Catholic charismatic renewal is a "current of grace"[1] within the Catholic Church that incorporates aspects of both Catholic and charismatic movement practice. It is influenced by some of the teachings of Protestantism, Eastern Orthodoxy and Pentecostalism with an emphasis on having a "personal relationship with Jesus" and expressing the "gifts of the Holy Spirit".[2] Cardinal Léon-Joseph Suenens described charismatic renewal as: "not a specific Movement; the Renewal is not a Movement in the common sociological sense; it does not have founders, it is not homogeneous and it includes a great variety of realities; it is a current of grace, a renewing breath of the Spirit for all members of the Church, laity, religious, priests and bishops. It is a challenge for us all. One does not form part of the Renewal, rather, the Renewal becomes a part of us provided that we accept the grace it offers us”[3] According to Fr
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Cessationism Versus Continuationism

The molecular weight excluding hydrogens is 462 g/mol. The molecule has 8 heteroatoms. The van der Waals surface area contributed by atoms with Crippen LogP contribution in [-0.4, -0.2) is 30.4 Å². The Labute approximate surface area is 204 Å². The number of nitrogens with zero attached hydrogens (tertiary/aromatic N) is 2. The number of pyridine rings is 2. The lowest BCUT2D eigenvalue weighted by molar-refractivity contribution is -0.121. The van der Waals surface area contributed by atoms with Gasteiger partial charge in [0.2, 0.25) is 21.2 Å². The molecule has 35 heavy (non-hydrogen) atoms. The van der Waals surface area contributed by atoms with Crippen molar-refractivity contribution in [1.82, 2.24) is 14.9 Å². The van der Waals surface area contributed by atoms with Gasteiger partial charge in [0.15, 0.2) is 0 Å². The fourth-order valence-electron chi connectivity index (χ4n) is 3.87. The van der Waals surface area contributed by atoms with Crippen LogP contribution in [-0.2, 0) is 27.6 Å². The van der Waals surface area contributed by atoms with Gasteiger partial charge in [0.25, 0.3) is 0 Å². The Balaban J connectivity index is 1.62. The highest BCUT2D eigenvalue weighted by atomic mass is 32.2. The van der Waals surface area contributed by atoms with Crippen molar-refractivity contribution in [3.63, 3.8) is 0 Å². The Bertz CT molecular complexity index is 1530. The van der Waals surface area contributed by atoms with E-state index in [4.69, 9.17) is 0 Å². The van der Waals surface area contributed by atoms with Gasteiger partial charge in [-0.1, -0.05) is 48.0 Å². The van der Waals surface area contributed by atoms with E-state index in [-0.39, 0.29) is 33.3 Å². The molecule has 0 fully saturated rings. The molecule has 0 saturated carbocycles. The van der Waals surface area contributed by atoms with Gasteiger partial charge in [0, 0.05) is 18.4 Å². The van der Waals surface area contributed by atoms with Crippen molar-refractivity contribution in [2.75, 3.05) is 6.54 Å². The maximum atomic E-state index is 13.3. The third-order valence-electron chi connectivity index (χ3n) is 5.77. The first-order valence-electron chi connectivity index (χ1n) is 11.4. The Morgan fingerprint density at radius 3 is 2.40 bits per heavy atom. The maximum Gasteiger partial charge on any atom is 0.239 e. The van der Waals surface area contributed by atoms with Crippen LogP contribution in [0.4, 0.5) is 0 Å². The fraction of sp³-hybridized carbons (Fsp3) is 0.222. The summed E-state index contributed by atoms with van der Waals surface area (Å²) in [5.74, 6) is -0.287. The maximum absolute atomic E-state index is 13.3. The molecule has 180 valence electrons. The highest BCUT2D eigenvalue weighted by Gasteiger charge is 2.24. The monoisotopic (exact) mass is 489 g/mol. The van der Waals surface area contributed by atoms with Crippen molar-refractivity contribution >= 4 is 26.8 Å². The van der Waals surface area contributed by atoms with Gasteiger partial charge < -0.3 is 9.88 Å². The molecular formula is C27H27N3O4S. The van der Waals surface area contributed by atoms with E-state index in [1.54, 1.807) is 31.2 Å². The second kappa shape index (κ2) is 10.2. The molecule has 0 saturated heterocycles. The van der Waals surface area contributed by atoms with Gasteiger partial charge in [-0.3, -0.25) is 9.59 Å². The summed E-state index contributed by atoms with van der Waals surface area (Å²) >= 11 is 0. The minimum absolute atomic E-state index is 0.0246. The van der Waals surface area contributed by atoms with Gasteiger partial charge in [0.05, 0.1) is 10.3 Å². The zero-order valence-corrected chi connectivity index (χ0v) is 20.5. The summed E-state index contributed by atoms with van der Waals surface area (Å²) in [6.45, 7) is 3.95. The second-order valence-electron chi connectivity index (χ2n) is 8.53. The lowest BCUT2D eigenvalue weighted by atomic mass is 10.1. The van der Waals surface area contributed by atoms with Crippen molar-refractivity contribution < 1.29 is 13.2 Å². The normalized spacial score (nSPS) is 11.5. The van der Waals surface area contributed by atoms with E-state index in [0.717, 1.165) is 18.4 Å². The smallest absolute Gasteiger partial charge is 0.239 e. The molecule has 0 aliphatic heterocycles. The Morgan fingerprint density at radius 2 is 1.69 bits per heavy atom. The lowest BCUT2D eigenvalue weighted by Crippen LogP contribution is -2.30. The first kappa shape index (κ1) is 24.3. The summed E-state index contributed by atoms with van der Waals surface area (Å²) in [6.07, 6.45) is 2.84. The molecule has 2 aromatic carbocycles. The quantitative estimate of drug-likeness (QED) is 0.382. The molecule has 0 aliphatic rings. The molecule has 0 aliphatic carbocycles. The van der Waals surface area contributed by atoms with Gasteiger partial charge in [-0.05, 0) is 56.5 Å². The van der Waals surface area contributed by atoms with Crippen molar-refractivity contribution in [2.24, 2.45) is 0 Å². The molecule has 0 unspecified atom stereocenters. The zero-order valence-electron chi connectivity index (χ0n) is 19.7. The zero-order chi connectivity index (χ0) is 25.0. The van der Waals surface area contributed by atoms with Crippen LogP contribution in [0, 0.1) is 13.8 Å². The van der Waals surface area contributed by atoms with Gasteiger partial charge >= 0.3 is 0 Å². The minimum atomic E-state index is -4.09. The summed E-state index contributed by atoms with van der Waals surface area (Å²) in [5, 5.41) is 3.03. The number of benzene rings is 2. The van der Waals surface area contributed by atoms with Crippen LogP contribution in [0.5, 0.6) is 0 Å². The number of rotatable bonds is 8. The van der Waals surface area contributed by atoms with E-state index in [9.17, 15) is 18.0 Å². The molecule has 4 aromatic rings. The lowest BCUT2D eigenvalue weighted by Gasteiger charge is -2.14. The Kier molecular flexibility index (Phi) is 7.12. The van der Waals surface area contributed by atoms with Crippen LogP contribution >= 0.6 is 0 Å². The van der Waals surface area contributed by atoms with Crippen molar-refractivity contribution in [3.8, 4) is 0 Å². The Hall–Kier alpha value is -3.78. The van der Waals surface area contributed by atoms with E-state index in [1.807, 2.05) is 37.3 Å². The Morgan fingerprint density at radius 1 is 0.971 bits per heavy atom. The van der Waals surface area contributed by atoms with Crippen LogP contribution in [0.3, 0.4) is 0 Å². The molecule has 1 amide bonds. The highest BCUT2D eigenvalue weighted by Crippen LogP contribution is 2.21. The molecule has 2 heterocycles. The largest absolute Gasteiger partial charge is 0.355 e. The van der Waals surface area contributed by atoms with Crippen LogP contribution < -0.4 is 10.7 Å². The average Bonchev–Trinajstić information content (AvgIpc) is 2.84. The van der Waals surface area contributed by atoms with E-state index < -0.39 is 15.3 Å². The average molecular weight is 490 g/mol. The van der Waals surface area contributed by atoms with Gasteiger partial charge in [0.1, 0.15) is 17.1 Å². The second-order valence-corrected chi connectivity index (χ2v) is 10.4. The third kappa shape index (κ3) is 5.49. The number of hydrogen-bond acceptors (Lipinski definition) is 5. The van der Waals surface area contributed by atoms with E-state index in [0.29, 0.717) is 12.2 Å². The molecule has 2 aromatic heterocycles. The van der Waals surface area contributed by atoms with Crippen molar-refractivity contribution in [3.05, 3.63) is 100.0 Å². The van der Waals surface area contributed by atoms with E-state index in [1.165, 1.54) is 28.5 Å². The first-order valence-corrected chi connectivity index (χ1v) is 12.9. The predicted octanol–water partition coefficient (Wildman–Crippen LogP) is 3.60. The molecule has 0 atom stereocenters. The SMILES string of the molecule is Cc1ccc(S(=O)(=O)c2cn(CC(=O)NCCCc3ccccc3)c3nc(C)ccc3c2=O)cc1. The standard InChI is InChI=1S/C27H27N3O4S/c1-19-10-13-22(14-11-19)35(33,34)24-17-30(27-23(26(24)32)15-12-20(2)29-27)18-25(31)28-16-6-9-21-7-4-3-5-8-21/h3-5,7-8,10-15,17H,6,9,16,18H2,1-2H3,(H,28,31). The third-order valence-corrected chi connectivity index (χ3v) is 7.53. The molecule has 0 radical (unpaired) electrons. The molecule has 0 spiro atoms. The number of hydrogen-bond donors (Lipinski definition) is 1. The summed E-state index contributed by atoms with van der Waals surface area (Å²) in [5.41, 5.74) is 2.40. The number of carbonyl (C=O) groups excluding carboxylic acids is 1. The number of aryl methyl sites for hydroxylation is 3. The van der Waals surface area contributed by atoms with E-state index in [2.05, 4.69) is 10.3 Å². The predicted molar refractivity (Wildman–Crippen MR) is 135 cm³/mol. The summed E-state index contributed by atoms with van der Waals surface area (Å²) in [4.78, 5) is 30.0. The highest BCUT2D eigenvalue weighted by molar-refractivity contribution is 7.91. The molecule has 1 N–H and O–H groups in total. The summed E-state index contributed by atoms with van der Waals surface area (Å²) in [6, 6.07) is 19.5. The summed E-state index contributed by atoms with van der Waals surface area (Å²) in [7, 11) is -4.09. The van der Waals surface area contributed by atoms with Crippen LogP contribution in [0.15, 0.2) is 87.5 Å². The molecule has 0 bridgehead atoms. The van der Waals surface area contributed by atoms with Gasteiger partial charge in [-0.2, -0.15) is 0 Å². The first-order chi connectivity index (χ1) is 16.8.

Cessationism versus continuationism involves a Christian theological dispute as to whether spiritual gifts (Apostolic) remain available to the church, or whether their operation ceased with the Apostolic Age of the church (or soon thereafter). The cessationist doctrine arose in the Protestant Reformation, initially in response to claims of Roman Catholic miracles. Modern discussions focus more on the use of charismatic gifts in the Pentecostal and Charismatic movements. Cessationism is a Protestant doctrine that spiritual gifts such as speaking in tongues, prophecy and healing ceased with the Apostolic Age. Reformers such as John Calvin originated this view
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Dennis Bennett (priest)
Dennis J. Bennett (October 28, 1917 – November 1, 1991) was an American Episcopal priest, who, starting in 1960, testified that he had received the Baptism of the Holy Spirit. Born in England but raised in California,[1] Bennett was a seminal figure in the Charismatic Movement within the Christian church. After proclaiming on April 3, 1960 from the pulpit that he had been baptized in the Holy Spirit, he was asked to resign at St. Mark's Episcopal Church, a 2600-member congregation in Van Nuys, California. Bennett was featured in articles in both Newsweek and Time magazines and rather than subjecting his church to a media frenzy, he did resign his pastorate. He continued his ministry at St. Luke's Episcopal Church in Seattle, Washington[2] until 1981 when he left the parish to found and lead the Christian Renewal Association with his wife Rita